Benefits of Meditation on the Brain

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Practical Psychology

What if I told you that the best thing you could do for your brain was…nothing? Well, not exactly. By “nothing,” I mean meditation. Despite what many people think about meditation - that it’s “boring” or “nothing,” it actually can make a profound impact on your body and mind. If you’ve ever been curious about the benefits of meditation on the brain, keep reading! 

What Are the Benefits of Meditation On The Brain?

  • Strengthens the prefrontal cortex
  • Increases focus 
  • Reduces chatter in the “monkey mind” (DMN) 
  • Improves mood and well-being 
  • Promotes self-control 
  • Encourages communication with the parasympathetic nervous system 

Strengthens the Prefrontal Cortex

Studies show that meditation can help thicken the prefrontal cortex of the brain, an area associated with sensory, cognitive, and emotional processing. This growth in the brain not only increases our ability to complete tasks today but also reduces aging in the brain. Essentially, meditation can help us stay younger and (mentally) stronger, for a longer period of time!

Increases Focus 

A lot of people avoid meditation because it’s hard to focus on the present moment and quiet the mind. Those people could use a good ten minutes of meditation! Sitting and listening to a guided meditation is a practice in focus. As you add meditation to your routine and explore different types of meditation, your ability to focus will increase. Distractions will take your mind off of things from time to time, but meditation allows you to reset your focus when you do get distracted. 

Reduces Chatter in the “Monkey Mind” (DMN) 

Do you ever feel like you’re on autopilot? If you have a similar morning routine, or your job isn’t mentally taxing, you might find yourself on autopilot often. Without a task to focus on, you begin daydreaming, reflecting on the past, or just listening to the “chatter” in your mind. 

Monks and meditation lovers might call this the “monkey mind.” Neuroscientists are more likely to call it the DMN, or Default Mode Network

We build connections in the DMN as we spend time thinking about the past or the future. This isn’t a bad thing, but it can inhibit us when we need to be focused on the present moment. Anyone who has been stuck on autopilot for too long knows that it can cause us to miss what is happening in front of us.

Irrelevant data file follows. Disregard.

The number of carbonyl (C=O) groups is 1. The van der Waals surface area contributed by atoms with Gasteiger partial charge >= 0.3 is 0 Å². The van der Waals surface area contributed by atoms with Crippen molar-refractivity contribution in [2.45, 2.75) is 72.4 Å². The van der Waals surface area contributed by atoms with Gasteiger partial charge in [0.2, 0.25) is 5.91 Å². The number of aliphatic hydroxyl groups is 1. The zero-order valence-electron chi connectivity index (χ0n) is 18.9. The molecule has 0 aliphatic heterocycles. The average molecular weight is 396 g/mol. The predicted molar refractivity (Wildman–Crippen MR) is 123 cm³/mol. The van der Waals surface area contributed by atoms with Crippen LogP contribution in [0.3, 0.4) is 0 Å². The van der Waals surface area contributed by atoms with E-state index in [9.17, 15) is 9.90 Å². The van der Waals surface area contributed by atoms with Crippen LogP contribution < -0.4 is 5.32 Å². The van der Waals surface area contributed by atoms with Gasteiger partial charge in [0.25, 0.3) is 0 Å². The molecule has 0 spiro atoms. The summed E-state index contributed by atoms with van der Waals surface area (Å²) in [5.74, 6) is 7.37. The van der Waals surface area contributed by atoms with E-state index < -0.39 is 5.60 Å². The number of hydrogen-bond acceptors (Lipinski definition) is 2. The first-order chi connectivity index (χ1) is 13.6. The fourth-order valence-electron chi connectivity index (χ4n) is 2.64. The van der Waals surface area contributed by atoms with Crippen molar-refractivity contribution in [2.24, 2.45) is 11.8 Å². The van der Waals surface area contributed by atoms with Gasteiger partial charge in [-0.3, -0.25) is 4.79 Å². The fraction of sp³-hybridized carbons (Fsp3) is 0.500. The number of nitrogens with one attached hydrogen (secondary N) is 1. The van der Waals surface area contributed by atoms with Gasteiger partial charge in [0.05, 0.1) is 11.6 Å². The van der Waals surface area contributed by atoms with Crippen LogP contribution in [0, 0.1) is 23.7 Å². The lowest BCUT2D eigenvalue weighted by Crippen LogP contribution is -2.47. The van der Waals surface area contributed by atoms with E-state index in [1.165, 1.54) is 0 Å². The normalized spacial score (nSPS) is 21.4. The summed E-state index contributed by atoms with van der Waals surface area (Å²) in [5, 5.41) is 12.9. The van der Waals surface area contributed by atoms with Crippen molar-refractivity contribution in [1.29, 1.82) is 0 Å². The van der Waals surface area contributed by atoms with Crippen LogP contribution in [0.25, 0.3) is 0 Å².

Meditation reduces chatter in the monkey mind. We stop focusing on our problems and start observing what is happening around us. Studies show that meditation is even more effective than focusing on a single task, which is when we need the “monkey mind” to turn off. This is true for various types of meditation, from loving-kindness meditations to focused concentration. 

Promotes Self-Control

What keeps you from just screaming at the top of your lungs in public or punching a hole through the wall when you’re mad? Self-control, or emotional self-regulation. When you have emotional self-regulation, you can sooner check in with how you’re feeling, recognize negative feelings, and handle them appropriately. People who are in tune with their emotions may be able to see the signs of anxiety, depression, or anger when those experiences are still “on the horizon.” 

Guess what? Meditation promotes self-control and emotional self-regulation. Studies show that in as little as five sessions, meditation can make a positive impact on self-regulation. Of course, five sessions won’t change the way you handle your emotions forever! It takes regular practice to make a lifelong change in how you control your behavior and your emotions. 

Encourages Communication with the Parasympathetic Nervous System 

During meditation, you may begin to consciously focus on your breath. With this focus, you may increase the length of the breath, or at least have more control over the breath. This sends a signal to the brain that you are safe. There is no time to focus on the breath when you’re dealing with stress. The body responds to this relaxed state by activating the parasympathetic nervous system.